How to Transform Your Freelance Portfolio Into a Video

When you’re a freelancer, your portfolio is one of your most important marketing tools. A good portfolio demonstrates your skill and expertise in your field, provides social proof by highlighting the clients you’ve worked with, and helps you get found online by prospective clients.

To get the most marketing mileage from your portfolio, you need to make it as easy as possible for your prospects to see it. These days, that means creating a video version of your online or print portfolio.

Do you really need a video version of your portfolio? If you work in a visual industry—architecture, design, entertainment, or any of the performing or fine arts, then the answer is a definite yes.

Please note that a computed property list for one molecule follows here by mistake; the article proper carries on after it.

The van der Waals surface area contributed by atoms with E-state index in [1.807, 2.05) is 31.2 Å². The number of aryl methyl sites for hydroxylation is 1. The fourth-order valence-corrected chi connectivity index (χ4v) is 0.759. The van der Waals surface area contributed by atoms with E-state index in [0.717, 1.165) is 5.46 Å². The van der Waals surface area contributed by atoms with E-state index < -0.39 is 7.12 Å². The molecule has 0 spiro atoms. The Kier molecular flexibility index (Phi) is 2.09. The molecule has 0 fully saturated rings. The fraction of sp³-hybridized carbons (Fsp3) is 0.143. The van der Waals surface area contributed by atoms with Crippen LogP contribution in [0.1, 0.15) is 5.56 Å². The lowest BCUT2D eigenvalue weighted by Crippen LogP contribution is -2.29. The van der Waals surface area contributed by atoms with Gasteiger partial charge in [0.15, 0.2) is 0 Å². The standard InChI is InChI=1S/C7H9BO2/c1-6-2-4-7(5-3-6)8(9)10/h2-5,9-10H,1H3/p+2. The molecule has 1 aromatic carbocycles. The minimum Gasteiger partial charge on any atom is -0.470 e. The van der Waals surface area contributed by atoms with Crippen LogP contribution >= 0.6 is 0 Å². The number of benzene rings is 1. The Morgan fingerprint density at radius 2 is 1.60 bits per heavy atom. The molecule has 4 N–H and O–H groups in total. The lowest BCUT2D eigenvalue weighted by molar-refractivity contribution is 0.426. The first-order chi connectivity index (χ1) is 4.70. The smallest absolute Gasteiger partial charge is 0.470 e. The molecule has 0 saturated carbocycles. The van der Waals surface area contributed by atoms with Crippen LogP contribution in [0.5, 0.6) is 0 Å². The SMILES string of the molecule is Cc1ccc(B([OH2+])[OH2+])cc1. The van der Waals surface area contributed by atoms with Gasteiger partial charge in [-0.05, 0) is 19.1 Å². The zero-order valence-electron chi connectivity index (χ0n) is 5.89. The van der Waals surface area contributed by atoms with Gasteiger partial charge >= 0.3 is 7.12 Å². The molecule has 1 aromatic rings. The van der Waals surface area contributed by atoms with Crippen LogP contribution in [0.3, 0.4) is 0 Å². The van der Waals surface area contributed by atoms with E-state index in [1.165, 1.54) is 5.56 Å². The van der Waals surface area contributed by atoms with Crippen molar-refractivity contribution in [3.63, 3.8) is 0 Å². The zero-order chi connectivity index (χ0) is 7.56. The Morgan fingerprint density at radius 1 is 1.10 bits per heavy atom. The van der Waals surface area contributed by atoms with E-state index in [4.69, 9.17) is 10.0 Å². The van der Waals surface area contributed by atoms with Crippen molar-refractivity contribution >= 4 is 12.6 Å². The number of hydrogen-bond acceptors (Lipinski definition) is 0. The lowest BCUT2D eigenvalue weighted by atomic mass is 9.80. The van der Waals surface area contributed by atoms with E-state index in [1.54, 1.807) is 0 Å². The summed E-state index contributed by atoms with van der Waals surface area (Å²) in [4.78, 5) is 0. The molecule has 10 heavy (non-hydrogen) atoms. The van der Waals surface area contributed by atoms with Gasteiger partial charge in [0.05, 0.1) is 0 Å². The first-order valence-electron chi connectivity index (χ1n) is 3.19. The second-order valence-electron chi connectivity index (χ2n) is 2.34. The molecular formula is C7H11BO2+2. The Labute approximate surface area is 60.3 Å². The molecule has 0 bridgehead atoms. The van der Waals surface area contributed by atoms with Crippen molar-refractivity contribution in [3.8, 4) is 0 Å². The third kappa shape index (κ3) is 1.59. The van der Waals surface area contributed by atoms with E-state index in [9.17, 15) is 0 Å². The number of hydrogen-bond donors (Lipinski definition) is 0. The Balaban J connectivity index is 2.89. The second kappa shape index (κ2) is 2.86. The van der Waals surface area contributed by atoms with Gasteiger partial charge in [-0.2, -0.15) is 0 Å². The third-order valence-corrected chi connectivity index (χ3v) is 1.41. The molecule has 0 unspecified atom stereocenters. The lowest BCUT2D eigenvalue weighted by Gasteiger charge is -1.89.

But freelancers in any industry can benefit from a video presentation of their work. Why?

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Is a Basic Online Portfolio No Longer Enough?

If your site traffic, inquiries, or conversions are flat or dropping, a video portfolio may help correct the problem, especially if your competitors have video portfolios or if your target clients are millennials, the age group that watches the most online videos.

Even if your traffic and conversions are in good shape and your competitors don’t have videos (yet), you may want to start producing a video portfolio now anyway, because video is not going away, especially on social media. By 2021, Cisco projects that 80% of all web traffic will be video.

Because video is the medium many people prefer, it’s a good idea to give your prospects the option to watch rather than read or click through a gallery, especially because it’s so much easier to watch videos on a phone than it is to navigate through links and slides.